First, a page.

If you want to have better spyware protection, you will have to stop clicking here and there while surfing. You need to be more discriminating about which sites you visit and which programs you download. Here are some basic ways of being careful on the Internet that everyone should practice:
1. Never click on dubious sites. Ignore unsolicited ads and offers, as these are among the leading carriers of spyware. 2. Never open email attachments from unknown sources. Resist your urge to take a peek. Just delete the file unopened. 3. Never open email attachments from friends when the subject or body of the email looks bogus. 4. Never click on unwanted popups. 5. Delete cookies on a regular basis. This will prevent spyware from getting any useful information from your computer. 6. Update your system and your anti-spyware programs constantly.
These are just some of the most basic ways to provide yourself with spyware protection. Once you make these practices a habit, you will be certain that you are providing yourself and your system with the best form of spyware protection there is.

Tuesday, 28 February 2012

Say Hello to Giga bps Internet Speed

If there is one thing that seems to baffle people about their connection to the Internet, it's the mysterious concept of connection speed.   Your Internet Service Provider (ISP) sold you a connection to the Internet at a certain speed.  Maybe you didn't really care what the speed was when you bought your Internet connection, or maybe you did ?

Connection speed is generally measured in bps which means bits per second.

About 10 years ago, the standard computer room was run at Ethernet speed of 10 Mega bps and the new kid on the block was called Fast Ethernet, running at 100 Mega bps. Now the Gigabit net is changing this rapidly.
Estimates are that over the next six years, 5 to 10 Gigabit networks will be making their appearances in data centers around the world, analysts note, driven by the need for ever more speed. Indeed, some estimates say that the Gigabit market will leap to $28 billion in sales.

It's interesting how the geometry of server technology will be changing as the speed race increases. Even small and medium businesses are being forced to make the jump now because those firms which do not are afraid they will be left behind. Indeed, if you were to look into the wiring closets and computer rooms of today's business, it is like you would see the installation of machines with Gigabit ports that interface directly with the Motherboard. The day of the 100 Mbps fast Ethernet port is just about gone, analysts note. Aside from being left behind, it is all being driven by economics.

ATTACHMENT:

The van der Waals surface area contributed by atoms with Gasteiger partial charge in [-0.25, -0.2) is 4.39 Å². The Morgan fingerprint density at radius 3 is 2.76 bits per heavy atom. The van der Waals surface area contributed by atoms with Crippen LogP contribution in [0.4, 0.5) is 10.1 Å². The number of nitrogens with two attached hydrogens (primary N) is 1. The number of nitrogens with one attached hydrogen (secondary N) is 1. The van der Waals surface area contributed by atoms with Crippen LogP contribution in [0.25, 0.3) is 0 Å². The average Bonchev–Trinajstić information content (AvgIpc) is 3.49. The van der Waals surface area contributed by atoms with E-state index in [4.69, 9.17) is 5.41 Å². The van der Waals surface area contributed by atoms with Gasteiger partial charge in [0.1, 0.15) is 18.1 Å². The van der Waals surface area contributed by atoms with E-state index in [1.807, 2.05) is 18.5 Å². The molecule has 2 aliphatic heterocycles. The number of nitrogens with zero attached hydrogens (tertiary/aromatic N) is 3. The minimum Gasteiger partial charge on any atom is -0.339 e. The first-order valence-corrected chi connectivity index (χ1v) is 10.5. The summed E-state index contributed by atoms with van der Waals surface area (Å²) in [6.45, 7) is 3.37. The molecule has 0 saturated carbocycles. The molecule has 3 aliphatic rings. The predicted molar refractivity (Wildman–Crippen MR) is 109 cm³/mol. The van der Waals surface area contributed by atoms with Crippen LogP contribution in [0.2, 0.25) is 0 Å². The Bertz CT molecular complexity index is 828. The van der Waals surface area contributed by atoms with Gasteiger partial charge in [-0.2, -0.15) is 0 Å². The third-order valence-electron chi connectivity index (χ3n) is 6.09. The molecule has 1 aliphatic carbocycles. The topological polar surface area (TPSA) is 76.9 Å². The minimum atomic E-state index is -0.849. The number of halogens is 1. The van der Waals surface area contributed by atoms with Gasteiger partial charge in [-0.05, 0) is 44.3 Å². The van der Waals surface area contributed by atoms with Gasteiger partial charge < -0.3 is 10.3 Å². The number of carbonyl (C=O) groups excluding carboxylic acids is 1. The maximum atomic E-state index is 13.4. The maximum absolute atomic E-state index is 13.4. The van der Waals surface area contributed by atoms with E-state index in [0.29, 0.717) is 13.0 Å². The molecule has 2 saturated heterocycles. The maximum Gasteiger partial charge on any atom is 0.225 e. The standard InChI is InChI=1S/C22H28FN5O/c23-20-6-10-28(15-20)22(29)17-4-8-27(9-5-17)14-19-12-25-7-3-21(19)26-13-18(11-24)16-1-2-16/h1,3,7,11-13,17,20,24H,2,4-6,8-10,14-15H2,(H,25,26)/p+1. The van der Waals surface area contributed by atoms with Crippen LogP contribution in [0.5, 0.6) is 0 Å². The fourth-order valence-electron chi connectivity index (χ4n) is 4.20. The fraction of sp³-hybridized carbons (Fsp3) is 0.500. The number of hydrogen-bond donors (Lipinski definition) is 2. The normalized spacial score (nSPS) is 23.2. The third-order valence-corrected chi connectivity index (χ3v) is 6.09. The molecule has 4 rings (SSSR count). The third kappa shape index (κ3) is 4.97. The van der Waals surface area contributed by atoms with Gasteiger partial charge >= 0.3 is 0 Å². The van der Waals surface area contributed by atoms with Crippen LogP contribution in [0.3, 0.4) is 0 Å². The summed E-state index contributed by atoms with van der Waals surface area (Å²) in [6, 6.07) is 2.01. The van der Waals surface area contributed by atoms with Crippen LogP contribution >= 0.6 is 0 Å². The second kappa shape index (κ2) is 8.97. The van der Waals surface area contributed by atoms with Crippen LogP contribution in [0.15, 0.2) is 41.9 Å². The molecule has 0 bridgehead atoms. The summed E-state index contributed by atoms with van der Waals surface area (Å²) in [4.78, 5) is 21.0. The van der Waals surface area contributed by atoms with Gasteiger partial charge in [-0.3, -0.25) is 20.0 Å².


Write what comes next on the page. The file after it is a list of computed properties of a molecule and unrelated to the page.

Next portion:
The hottest growth area today is in rack-top switching where 10G Ethernet ports are becoming the standard. In the topology of the computer room, a network cable would be run from a 10G switch to the rack-to-switch. The rack-top switch, in turn, takes the jumper right to the 10G-Base-T connector on a server.

Even these speeds will seem slow by 2020 when experts predict that 40 Gigabit and 100 Gigabit networking will be the norm, driving by the ever-increasing speed needs of business.

Why would a business ever need speeds greater than 10G-Base-T? The answer is both complicated and simple. It all begins at the user desktop or at the user tablet or even at the user smartphone. With wide-area networking growth and the needs of WiFi users increasing almost exponentially - it takes a lot of bandwidth to move video streams and audio streams almost instantly from place to place - the infrastructure to support them must be put into place.

And, as users become accustomed to having this speed available at their fingertips, they expect the data stream to continue to their enterprise an suddenly the enterprise computing facility needs this kind of speed and as use grows both transactional speed and computational speeds grow.

It's a business model that seems to be being driven in reverse. Instead of the enterprise controlling the speeds, the end users are controlling the speeds and with wide-area-networking and "anywhere office" needs push the envelope, that envelope has to be filled.

One key to the revolution will be the drop in pricing. By the close of next year, it is estimated that the average 10G-Base-T port will cost about U$700 to $1,000 to implement. And, within seven or eight years, that price is expected to drop to about $200, even as server prices drop. It's all a function of the speed at which technology is adopted.